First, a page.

After riding Cruiser for Mingo’s first summer of trail riding, Kevin switched to Mingo. He learned tons from him, though he seldom applied any of the lessons to Ming, much to my frustration. He used what he learned from Mingo on RB and Starry.

Ellen tells me she learned more from Mingo than any other horse—including a new lesson just this summer. She rode him whenever our niece was riding Ranger. This gave Mingo a chance to teach her how to do a sitting trot. Once she mastered it with him, she was able to figure out how to do it on Ranger, who has a very bouncy trot. Mingo had the most awesome trot. (Glide Ride.) Whether he went fast or slow, I could always sit it, if I wanted to. Posting could be difficult because he didn’t give you much lift. What a trot…

Mingo also spent the summer taking my oldest niece on trail rides. They were a perfect fit—both so slow, careful, precise and very, very smart. Yes, Mingo was brilliant. If he acted like he didn’t understand something, he was pretending. He caught on to everything very quickly. He figured out people and found out just what to do he get the upper hand. It was amazing how differently he treated each different person. The only person he really listened to was me. Yes, other people could ride him, but he was a one person horse. He was mine.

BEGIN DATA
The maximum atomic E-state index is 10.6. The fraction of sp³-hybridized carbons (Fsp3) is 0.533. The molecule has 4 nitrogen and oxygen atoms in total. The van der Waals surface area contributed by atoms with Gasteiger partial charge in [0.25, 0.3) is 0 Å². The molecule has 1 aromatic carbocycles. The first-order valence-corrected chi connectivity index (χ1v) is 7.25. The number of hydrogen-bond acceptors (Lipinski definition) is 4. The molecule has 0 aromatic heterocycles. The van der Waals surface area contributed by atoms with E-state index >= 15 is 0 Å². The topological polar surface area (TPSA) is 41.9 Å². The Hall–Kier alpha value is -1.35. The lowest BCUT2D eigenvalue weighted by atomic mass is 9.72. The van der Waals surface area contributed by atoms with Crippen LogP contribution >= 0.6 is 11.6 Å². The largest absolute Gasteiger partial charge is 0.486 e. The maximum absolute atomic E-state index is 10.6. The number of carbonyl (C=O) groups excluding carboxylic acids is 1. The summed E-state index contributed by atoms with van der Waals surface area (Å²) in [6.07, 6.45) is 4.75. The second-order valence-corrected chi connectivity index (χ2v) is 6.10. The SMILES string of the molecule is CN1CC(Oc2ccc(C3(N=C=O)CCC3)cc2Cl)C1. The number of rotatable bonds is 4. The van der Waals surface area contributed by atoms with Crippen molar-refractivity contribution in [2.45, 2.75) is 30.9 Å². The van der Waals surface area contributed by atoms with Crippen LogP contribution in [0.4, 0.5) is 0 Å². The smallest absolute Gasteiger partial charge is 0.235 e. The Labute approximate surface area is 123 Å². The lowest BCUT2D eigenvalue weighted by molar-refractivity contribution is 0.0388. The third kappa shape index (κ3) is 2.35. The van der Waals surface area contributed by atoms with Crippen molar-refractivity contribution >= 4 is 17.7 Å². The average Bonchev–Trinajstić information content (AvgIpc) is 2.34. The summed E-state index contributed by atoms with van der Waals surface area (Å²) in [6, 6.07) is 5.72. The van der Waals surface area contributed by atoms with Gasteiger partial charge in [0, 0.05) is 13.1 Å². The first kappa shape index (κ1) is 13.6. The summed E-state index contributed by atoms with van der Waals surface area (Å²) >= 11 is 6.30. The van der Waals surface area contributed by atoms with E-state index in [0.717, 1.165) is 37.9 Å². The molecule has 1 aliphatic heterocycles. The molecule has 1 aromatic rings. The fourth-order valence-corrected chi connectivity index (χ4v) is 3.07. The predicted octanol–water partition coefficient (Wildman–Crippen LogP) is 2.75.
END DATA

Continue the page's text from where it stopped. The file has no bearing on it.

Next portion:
My favorite Mingo event was back when Kevin was riding him. We were pretty far from home, and we got to a spot that I liked to canter. We asked our horses to canter, and away we went. Well, away one of us went. I was quite a bit ahead after a few minutes. Since Mingo was always a slower horse, I was used to waiting for him. We slowed down and walked a few minutes—and no Mingo.

I started to worry, so I turned Cruiser around and trotted back. There was Kevin, standing next to Mingo. He told me Mingo wouldn’t go, so he thought he was hurt. He couldn’t get him to budge a step. He thought he could lead him if he got off, but still, Mingo wouldn’t move.

I sighed, got off Cruiser, gave him to Kevin and took Mingo’s reins. I asked him to walk, and he followed right after me—sound as could be. Mingo got Kevin’s number. Kevin got back into the saddle, and we continued on our way with no problems. For months, Mingo remembered that spot and would want to stop—even if the other horses were cantering off…